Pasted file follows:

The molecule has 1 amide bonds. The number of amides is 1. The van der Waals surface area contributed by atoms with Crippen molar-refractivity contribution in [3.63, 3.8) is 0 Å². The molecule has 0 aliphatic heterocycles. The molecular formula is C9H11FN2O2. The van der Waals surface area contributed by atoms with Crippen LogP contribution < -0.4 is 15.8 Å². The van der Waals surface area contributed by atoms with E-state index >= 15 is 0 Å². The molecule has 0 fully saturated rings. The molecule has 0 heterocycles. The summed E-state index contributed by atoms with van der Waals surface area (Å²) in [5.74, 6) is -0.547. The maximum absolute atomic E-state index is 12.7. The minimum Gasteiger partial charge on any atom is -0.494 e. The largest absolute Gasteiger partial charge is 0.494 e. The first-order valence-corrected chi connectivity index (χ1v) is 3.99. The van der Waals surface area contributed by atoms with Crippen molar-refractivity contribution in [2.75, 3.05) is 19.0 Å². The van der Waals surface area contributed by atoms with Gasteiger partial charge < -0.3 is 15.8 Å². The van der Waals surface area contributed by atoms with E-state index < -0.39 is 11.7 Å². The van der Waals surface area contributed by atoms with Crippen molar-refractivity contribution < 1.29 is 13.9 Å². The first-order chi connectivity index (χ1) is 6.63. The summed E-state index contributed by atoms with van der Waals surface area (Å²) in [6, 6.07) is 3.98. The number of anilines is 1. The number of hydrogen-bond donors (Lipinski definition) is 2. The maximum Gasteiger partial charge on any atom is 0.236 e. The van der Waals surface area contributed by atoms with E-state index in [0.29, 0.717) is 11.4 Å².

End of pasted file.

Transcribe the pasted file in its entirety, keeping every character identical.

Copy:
The molecule has 1 amide bonds. The number of amides is 1. The van der Waals surface area contributed by atoms with Crippen molar-refractivity contribution in [3.63, 3.8) is 0 Å². The molecule has 0 aliphatic heterocycles. The molecular formula is C9H11FN2O2. The van der Waals surface area contributed by atoms with Crippen LogP contribution < -0.4 is 15.8 Å². The van der Waals surface area contributed by atoms with E-state index >= 15 is 0 Å². The molecule has 0 fully saturated rings. The molecule has 0 heterocycles. The summed E-state index contributed by atoms with van der Waals surface area (Å²) in [5.74, 6) is -0.547. The maximum absolute atomic E-state index is 12.7. The minimum Gasteiger partial charge on any atom is -0.494 e. The largest absolute Gasteiger partial charge is 0.494 e. The first-order valence-corrected chi connectivity index (χ1v) is 3.99. The van der Waals surface area contributed by atoms with Crippen molar-refractivity contribution in [2.75, 3.05) is 19.0 Å². The van der Waals surface area contributed by atoms with Gasteiger partial charge < -0.3 is 15.8 Å². The van der Waals surface area contributed by atoms with E-state index < -0.39 is 11.7 Å². The van der Waals surface area contributed by atoms with Crippen molar-refractivity contribution < 1.29 is 13.9 Å². The first-order chi connectivity index (χ1) is 6.63. The summed E-state index contributed by atoms with van der Waals surface area (Å²) in [6, 6.07) is 3.98. The number of anilines is 1. The number of hydrogen-bond donors (Lipinski definition) is 2. The maximum Gasteiger partial charge on any atom is 0.236 e. The van der Waals surface area contributed by atoms with E-state index in [0.29, 0.717) is 11.4 Å².